Dark Web Drug Markets Dented by Police Raids: Report

March 10, 2021 Updated: March 17, 2021

The Australian National University (ANU) has found that police raids on the dark web marketplaces have dented the supply of opioids, like fentanyl being sold illegally online.

The report (pdf), commissioned by the Australian Institute of Criminology’s (AIC) Serious and Organised Crime Research Laboratory, examined how law enforcement seizures and the subsequent black market closures affected the availability of opioids on the darknet. The darknet refers to a specifically used network for a criminal purpose and can only be accessed through specific software like Tor or Freenet.

“We found evidence that shutdowns resulting from transnational police operations dispersed and displaced markets, vendors and buyers, and it also reduced the availability of these drugs and their prices on the markets,” Lead Researcher Emeritus Professor Roderic Broadhurst said.

“When there is a crackdown, there is a knock-on effect; it is like a searchlight, and markets become aware that they are going to get a bright light shined on them for that particular product, especially high-risk product such as fentanyl,” he said.

 

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Screenshot of “Wall Street” in April 2019 in Australian Institute of Criminology report in 10 March 2021.
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Screenshot of DeepDotWeb after its seizure by J-CODE in Australian Institute of Criminology report on 10 March 2021.

Of all illicit drugs, the study found that Fentanyl, which is 80 times more powerful than morphine, and is the most sought-after drug on the darknet,  was the most severely impacted by police interventions.

Another popular drug Carfentanil, which was originally designed to sedate elephants, was also affected.

In Australia, the value of illicit drugs seizures was equal to a retail market valued at AU$5 billion, according to the Australian Criminal Intelligence Commission in 2019.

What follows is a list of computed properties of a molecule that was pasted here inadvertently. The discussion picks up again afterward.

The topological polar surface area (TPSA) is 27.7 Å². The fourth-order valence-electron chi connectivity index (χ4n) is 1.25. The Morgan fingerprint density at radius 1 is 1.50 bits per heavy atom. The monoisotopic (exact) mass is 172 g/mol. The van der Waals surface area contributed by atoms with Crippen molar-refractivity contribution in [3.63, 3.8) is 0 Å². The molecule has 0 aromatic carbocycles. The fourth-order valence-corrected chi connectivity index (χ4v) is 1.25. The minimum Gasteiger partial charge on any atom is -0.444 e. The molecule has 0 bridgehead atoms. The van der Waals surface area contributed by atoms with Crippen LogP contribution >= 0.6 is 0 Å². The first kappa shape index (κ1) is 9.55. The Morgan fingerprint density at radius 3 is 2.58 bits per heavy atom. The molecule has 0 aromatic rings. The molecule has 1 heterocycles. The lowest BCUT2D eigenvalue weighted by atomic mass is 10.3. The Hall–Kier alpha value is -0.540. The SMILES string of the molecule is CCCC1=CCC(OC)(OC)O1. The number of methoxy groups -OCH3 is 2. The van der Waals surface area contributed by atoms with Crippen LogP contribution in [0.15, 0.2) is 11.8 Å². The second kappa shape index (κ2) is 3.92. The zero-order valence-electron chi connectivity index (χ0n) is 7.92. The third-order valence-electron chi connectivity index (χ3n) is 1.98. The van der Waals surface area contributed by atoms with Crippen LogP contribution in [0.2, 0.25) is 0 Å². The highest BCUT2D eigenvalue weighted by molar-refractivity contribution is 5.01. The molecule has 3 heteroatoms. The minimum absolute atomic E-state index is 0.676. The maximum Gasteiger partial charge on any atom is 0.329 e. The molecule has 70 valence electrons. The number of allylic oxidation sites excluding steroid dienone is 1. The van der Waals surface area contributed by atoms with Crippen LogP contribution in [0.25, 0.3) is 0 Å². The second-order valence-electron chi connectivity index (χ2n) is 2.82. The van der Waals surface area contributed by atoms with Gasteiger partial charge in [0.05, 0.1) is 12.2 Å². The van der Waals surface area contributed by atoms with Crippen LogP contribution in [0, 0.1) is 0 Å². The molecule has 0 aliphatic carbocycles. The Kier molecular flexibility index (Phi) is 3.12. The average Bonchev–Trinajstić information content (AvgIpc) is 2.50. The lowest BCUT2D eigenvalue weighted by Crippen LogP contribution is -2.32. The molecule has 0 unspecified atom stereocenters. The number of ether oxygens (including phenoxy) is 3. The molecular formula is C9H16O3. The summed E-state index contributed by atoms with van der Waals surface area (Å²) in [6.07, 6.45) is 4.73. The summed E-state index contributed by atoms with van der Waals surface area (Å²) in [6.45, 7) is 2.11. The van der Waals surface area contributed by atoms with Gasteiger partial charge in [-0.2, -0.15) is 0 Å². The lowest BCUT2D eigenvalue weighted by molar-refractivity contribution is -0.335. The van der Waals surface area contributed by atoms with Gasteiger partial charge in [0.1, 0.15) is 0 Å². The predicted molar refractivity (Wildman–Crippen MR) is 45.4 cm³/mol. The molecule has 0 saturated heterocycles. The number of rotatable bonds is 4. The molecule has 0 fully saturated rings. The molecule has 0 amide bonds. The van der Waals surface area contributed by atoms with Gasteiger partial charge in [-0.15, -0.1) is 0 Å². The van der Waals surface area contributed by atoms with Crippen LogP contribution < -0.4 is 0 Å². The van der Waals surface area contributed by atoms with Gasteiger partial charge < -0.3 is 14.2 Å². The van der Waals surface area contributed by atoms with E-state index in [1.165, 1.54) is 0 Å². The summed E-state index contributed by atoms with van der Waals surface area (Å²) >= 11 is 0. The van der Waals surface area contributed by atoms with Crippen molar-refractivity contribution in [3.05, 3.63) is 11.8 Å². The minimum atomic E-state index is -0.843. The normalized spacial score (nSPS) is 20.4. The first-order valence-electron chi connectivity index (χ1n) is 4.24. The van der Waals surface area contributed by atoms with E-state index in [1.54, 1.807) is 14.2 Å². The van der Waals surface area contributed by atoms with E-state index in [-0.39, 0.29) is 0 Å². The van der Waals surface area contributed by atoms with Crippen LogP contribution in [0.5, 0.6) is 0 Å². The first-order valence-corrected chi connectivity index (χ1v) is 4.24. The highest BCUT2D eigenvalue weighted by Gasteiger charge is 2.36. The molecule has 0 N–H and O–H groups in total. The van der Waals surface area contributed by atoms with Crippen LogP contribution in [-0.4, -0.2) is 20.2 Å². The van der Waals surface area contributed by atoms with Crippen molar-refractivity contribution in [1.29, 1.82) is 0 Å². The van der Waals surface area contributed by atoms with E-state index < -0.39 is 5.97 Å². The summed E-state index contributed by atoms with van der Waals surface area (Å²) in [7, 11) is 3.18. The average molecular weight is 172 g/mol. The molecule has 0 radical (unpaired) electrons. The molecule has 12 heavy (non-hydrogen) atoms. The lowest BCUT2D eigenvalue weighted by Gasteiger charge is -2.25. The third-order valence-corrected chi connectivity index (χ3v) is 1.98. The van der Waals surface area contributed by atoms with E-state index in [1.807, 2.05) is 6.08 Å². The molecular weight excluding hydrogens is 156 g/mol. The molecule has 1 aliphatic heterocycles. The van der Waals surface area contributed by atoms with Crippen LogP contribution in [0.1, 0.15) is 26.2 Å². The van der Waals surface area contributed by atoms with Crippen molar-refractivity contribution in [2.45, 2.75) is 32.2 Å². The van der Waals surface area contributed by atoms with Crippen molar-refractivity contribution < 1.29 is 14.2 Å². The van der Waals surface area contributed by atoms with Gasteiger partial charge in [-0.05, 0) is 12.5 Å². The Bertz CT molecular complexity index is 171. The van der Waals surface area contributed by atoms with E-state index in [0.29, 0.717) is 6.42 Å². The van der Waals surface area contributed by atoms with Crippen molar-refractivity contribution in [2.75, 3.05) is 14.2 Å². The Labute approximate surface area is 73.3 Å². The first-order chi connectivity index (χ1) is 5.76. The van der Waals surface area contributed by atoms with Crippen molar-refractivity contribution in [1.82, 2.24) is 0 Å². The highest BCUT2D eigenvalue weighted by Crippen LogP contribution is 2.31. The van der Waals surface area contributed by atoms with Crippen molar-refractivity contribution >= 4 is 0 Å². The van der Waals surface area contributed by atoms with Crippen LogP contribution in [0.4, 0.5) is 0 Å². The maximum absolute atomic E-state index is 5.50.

Meanwhile, the cost of opioid misuse of an estimated 104,000 Australians from 2015-2016 is about AUS $5.6 billion, including “health services, crime, traffic accidents, and premature loss of life.”

The situation is becoming more complex during the COVID-19 pandemic as darknet markets demand was boosted and buyers were looking for alternative means of supply, including getting the illegal drugs delivered to the home in “small stealth” mail packages, the Emeritus Professor said.

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Bags of heroin, some laced with fentanyl, are displayed before a press conference regarding a major drug bust at the office of the New York Attorney General September 23, 2016, in New York City.  (Drew Angerer/Getty Images)

Broadhurst noted, though, that efforts to take down the $790 million darknet market by international law enforcement agencies are often hampered by the ease with which new sites can open up.

“The markets response to law enforcement can be seen to be like the game whack-a-mole, with markets popping up somewhere else if one is closed down. And when they pop up again, they are reshaped,” he said.

In April 2019, the study found that three new markets—Agartha, Dream Alt and Samsara—emerged after Wall Street and Valhalla were busted by police and the dark web’s biggest drug website, Dream, closed.

Broadhurst said black markets are resilient as they can “pop up again” after being closed “with a refreshed set of security features, price hikes or even self-regulation of the kinds of products sold to avoid the spotlight.”

Over 4,100 opioid vendors and 2 million listings of illicit drugs and other contraband were identified in 2019, the ANU study found.